East Asia Blog Series
How Did Mongolia Get Off the Money Laundering Watch List in Record Time?Declan Magee and Carlo Antonio Garcia 11 Dec 2020
Mongolia worked with development partners and donor nations to craft a plan that pro-actively pursued policies on anti-money laundering and combating the financing of terrorism.
Every year an estimated $2.6 trillion is lost to corruption worldwide. This fraudulent conduct undermines the rule of law, impedes economic development, and diverts scarce resources from schools, hospitals, and other essential services.
Developing countries in Asia are on the front line in the fight against this societal scourge. One strategy that these countries use to battle corruption is to join international agreements and adopt standards that help stanch the money that flows into and out of activities such as tax evasion, trafficking, and other crimes.
An important facet of this work relates to policies on anti-money laundering and combating the financing of terrorism, or AML/CFT. Countries ignoring these two initiatives face serious internal and external consequences, such as higher costs of doing business and of banking transactions, as well as de-risking, where entities exit certain relationships as they are unable to manage potential AML/CFT risks involved.
Despite the challenges, developing countries can make significant progress in curbing money laundering and terror financing. Mongolia provides an example of what works. In October 2019, the country was placed on the “grey list” by the Financial Action Task Force, a global money laundering and terrorist financing watchdog group. Being on this list means that there are strategic deficiencies in the country’s regimes to counter money laundering, terrorist financing, and proliferation financing that need to be addressed.
Within 12 months, Mongolia was off the list. This was extraordinarily quick for a developing country to undertake the reforms and actions needed to get off the grey list, particularly amid a pandemic.
Combating money laundering and terror financing is extremely complicated, requiring international expertise across a wide range of government and private sector activities. Working with development partners who have expertise in this area is key to an informed response. Mongolia leaned into their network of experts to develop an effective strategy.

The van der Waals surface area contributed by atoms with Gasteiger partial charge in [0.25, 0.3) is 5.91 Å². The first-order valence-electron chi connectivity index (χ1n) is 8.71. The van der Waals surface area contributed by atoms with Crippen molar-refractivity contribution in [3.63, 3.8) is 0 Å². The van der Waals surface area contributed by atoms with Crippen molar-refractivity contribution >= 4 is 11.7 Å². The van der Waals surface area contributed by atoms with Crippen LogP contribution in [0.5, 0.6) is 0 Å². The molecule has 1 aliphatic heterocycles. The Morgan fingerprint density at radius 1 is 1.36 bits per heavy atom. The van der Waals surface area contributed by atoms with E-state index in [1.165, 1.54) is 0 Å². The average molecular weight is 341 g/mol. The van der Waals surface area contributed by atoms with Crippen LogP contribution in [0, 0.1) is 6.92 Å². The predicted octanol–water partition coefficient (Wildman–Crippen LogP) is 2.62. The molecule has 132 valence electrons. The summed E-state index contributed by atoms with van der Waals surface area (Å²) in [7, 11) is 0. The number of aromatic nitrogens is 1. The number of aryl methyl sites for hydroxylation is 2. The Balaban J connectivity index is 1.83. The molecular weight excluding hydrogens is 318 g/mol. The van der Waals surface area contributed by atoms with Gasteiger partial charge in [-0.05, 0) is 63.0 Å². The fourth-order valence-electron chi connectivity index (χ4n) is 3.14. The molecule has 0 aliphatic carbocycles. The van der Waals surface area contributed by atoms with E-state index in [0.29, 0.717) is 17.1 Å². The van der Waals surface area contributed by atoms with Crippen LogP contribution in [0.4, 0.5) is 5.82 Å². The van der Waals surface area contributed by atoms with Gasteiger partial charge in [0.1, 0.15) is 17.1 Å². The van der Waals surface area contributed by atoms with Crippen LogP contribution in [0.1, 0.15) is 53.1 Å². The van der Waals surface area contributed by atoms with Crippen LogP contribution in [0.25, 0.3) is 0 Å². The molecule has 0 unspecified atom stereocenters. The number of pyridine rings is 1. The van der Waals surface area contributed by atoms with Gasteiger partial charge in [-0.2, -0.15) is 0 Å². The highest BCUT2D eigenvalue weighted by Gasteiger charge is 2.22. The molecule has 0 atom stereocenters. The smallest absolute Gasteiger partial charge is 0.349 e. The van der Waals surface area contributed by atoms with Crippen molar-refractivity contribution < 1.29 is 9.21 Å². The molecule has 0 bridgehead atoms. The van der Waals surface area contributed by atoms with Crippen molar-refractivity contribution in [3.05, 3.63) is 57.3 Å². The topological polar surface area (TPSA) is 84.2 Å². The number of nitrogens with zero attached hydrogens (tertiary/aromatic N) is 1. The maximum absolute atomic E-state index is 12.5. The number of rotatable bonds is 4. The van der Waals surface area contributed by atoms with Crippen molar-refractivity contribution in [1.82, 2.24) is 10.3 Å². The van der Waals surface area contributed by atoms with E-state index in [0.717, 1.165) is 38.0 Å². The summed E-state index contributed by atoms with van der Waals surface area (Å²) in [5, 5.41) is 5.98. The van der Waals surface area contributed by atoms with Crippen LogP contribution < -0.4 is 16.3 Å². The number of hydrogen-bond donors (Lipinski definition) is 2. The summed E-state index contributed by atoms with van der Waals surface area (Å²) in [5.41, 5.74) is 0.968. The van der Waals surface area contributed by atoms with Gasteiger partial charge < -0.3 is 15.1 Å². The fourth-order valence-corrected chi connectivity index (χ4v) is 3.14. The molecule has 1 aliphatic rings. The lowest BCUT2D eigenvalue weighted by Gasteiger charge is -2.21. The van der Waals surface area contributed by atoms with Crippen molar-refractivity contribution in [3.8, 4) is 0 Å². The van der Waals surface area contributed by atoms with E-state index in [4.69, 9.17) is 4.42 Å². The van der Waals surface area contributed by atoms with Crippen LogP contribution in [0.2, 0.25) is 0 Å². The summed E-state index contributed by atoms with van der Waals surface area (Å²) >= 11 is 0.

Mongolia worked with development partners and donor nations to develop a plan that was in line with its action plan under the International Co-operation Review Group, an initiative of the Financial Action Task Force that works with countries at high risk of being compromised by money laundering and terror financing. These are some of the world’s top experts in the area.
They also brought together private sector professionals from various sectors, such as real estate agents, accountants, dealers in precious stones and metals, lawyers and notaries, to cooperate with training and adhere to new reporting requirements.
Mongolia’s leaders brought to the task a focus on cooperation, political will, and a willingness to adapt and learn new procedures. This leadership allowed Mongolia’s government agencies to concentrate on the changes needed for maximum results at the fastest possible time by efficiently utilizing resources.
With clear, pre-determined goals to conserve time and resources, and the Ministry of Finance taking ownership of and responsibility for the response they were able to get multiple agencies moving quickly in the same direction.
Some developing countries make the mistake of waiting until they are pressured by the international community to address money laundering. Mongolia did not take this path. When there were indications that it would be put on the grey list, the country’s leaders immediately undertook actions to begin studying and addressing the issue.
By the time Mongolia was placed on the grey list, the country’s central bank and financial regulatory commission were already addressing its anti-money laundering and terror financing deficiencies. Because of this proactive work, instead of the expected 20 or so issues to be pointed out by the International Co-operation Review Group, Mongolia only had to address six key items.
Mongolia’s experience provides important lessons for other countries facing similar issues with money laundering and terror financing. For one, participation in international agreements and covenants are important but lasting change can only happen when reforms benefit a country’s citizenry.
Anti-money laundering efforts should not be seen as arbitrary new bureaucratic procedures being imposed from outside the country. These changes decrease corruption, increase transparency in extractive industries such as mining, strengthen the rule of law, improve the operation of government, and improve the lives of the public in myriad other ways.
It is important to communicate these benefits to the public because people are more likely to support reforms when they understand them. And when it comes to the expertise needed, development partners have sent a clear message to developing countries: You can rely on us. We have your back.